Billy Bishop was Canada's greatest flying ace during the First World War.
Born William Avery Bishop in Owen Sound, Ontario in February 1894, the future First World War Ace exhibited not only a natural talent for individual sports but also a keen hunter’s eye that could take out a squirrel with a single shot from his .22 rifle.
After reading in the newspaper about this new flying machine called an aeroplane, 15 year old Bishop promptly designed his own version and flew it off the roof of his three-storey-home, miraculously surviving the crash.
Bishop enrolled at the Royal Military College, RMC, in Kingston, Ontario in August 1912. The spirited 17 year old cadet found his individualistic approach to life conflicted with RMC rules and discipline but, nevertheless, finished three turbulent years before enlisting in 1914, eager to enter the war before it was all over by Christmas.
Canada didn’t have enough officers to command her growing number of new recruits, and since Bishop had some military training, could ride a horse and shoot, he was immediately inducted as a lieutenant in the Mississauga Horse Regiment.
Illness kept Bishop behind when his unit sailed for England so he was re-assigned to the 14th Battalion Canadian Mounted Rifles. After more training he finally made it to England in 1915 sailing on the troop ship SS Caledonia which was later sunk by German submarines off Malta in 1916.
Bishop hated the mud, muck and mire that plagued his Cavalry Camp and decided the only way to fight the war was in the skies as a pilot. So in 1916 Bishop transferred into the Air Force and became a pilot in 1917.
Royal Flying Corps
Billy Bishop transferred to the Royal Flying Corps (RFC) as an observer with 21 Squadron as they didn’t need pilots. His job was to take pictures, observe enemy troop movements, drop bombs and direct artillery fire. By January 1916, Bishop was in France flying missions as an observer.
Beset by illness and an injured knee after a bad landing, Bishop was on sick leave in England in May 1916 when a heart murmur was detected. Confined to bed, Bishop ended up back in Canada on indefinite leave. Bishop was lucky. While he was gone, 21 Squadron was decimated during the Battle of the Somme.
Back in England by September 1916, Bishop was determined to be a pilot and was finally pronounced medically fit for training. Remarkably in November 1916, after only 20 hours of flight time, Bishop earned his wings.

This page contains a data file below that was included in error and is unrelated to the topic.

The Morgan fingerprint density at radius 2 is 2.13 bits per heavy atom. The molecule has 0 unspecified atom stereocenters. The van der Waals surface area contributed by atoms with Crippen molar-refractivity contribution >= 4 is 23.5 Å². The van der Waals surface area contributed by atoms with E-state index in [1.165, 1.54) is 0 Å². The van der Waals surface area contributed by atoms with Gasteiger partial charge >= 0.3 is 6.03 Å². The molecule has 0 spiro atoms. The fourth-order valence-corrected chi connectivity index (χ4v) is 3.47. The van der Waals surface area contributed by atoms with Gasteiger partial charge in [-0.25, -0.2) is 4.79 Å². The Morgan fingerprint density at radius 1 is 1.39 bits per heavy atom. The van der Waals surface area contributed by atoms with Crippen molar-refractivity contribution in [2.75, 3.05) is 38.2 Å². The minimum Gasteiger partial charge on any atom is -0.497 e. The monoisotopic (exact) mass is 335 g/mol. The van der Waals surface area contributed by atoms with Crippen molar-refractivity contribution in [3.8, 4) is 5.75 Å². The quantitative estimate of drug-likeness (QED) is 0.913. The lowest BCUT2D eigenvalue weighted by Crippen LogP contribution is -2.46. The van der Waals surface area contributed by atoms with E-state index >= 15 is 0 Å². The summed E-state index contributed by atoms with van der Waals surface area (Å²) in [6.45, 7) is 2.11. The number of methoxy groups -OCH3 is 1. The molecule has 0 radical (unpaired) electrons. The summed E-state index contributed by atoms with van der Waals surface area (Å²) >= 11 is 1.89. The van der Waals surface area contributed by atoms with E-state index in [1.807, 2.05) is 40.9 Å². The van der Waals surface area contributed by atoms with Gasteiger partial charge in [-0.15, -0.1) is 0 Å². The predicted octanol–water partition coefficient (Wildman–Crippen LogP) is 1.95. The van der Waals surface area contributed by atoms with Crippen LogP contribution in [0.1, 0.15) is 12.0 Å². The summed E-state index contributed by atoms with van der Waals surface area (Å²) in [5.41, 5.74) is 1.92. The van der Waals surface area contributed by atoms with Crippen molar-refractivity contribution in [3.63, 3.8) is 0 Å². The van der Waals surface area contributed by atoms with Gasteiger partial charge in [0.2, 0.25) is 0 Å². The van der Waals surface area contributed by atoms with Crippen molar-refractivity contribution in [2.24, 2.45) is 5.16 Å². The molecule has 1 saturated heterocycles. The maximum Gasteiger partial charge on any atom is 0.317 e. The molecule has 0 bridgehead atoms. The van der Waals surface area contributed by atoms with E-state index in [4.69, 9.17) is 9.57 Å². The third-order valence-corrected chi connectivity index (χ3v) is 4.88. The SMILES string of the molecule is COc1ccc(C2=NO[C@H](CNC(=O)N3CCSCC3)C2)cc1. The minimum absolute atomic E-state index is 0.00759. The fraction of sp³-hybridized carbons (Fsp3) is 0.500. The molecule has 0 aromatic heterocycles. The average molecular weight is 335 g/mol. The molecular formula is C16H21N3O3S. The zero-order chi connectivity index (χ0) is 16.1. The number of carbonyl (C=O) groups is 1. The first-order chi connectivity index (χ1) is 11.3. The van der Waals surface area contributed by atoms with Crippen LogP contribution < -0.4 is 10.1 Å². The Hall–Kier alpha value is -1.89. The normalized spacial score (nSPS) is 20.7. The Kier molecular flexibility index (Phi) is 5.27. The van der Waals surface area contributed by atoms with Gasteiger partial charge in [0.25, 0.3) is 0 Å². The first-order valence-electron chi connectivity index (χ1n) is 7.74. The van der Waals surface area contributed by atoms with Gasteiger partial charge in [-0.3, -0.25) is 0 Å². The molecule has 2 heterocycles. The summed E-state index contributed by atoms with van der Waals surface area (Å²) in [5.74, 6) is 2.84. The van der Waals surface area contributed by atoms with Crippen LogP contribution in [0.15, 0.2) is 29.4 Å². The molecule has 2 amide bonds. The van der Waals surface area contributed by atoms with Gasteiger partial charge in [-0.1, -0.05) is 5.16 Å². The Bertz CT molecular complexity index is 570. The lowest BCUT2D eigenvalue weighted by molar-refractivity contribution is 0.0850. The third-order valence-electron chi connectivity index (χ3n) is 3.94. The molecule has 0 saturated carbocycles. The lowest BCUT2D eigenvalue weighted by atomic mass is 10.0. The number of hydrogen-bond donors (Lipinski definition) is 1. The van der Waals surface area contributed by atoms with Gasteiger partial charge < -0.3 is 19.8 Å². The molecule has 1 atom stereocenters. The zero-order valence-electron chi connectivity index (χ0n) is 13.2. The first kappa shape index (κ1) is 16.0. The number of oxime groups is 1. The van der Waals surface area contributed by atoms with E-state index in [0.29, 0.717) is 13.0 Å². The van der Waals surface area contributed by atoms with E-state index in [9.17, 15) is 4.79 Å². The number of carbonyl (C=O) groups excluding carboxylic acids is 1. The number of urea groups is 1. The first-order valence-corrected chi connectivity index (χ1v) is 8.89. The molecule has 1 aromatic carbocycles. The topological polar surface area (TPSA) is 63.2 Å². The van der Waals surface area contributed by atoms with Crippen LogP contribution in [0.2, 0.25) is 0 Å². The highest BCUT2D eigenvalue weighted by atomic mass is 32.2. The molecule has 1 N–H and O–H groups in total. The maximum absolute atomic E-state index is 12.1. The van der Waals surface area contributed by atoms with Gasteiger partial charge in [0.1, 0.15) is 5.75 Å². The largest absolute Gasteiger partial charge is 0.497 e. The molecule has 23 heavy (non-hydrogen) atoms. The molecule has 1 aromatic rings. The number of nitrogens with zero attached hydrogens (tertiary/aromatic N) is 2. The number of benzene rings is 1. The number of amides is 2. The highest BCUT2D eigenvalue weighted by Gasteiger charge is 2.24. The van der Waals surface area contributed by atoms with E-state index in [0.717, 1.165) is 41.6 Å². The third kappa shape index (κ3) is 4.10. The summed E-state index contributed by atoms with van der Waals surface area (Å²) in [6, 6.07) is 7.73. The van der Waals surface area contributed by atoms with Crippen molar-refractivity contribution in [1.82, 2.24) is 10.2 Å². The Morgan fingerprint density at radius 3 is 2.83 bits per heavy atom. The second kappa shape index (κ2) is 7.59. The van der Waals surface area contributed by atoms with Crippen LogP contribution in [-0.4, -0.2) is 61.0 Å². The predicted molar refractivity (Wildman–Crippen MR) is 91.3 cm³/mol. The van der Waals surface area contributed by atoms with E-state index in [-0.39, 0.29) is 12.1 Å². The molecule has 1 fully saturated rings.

Posted to 37 Squadron, Bishop was on home defence duty hunting Zeppelins. He made several attempts to be transferred to the front and finally by March 1917 Bishop was headed to France to join No. 60 Squadron.
By this time in the war, the RFC was in trouble as the Germans were better trained and better equipped and it showed. Life expectancy of an RFC pilot was now only three weeks; for a rookie just eleven days. During March, April and May of 1917, more than 1,200 British machines would be shot down and over a third of the RFC destroyed. It became known as Bloody April.
In April 1917, the nose of Bishop’s Nieuport plane was painted blue; the mark of an ace meaning he had scored five victories or kills. Within one month he scored 14 ½ victories and was made captain. Bishop, known as The Lone Hawk, liked to fly alone hunting for hostile German aircraft. He often flew one or two accompanied patrols a day fitting in another couple of sorties on his own. Most pilots averaged two sorties a day.
Bishop saw aerial combat as sport or game. He is remembered for his energy, drive and boyish enthusiasm for the chase. In his yearning for adventure and excitement he was incessantly driven to increase his score. In a solo dawn raid on a German airfield, Bishop was credited with the destruction of three aircraft for which he received the Victoria Cross.
In five months, Billy Bishop accounted for one third of all aircraft shot down by No. 60 Squadron. This not only inspired young pilots but brought great credit to his squadron. Apparently, German flyers called the Canadian Ace in the blue-nosed plane, Hell’s Handmaiden, and had placed a bounty on his head. This not only inspired young pilots but brought great credit to his squadron.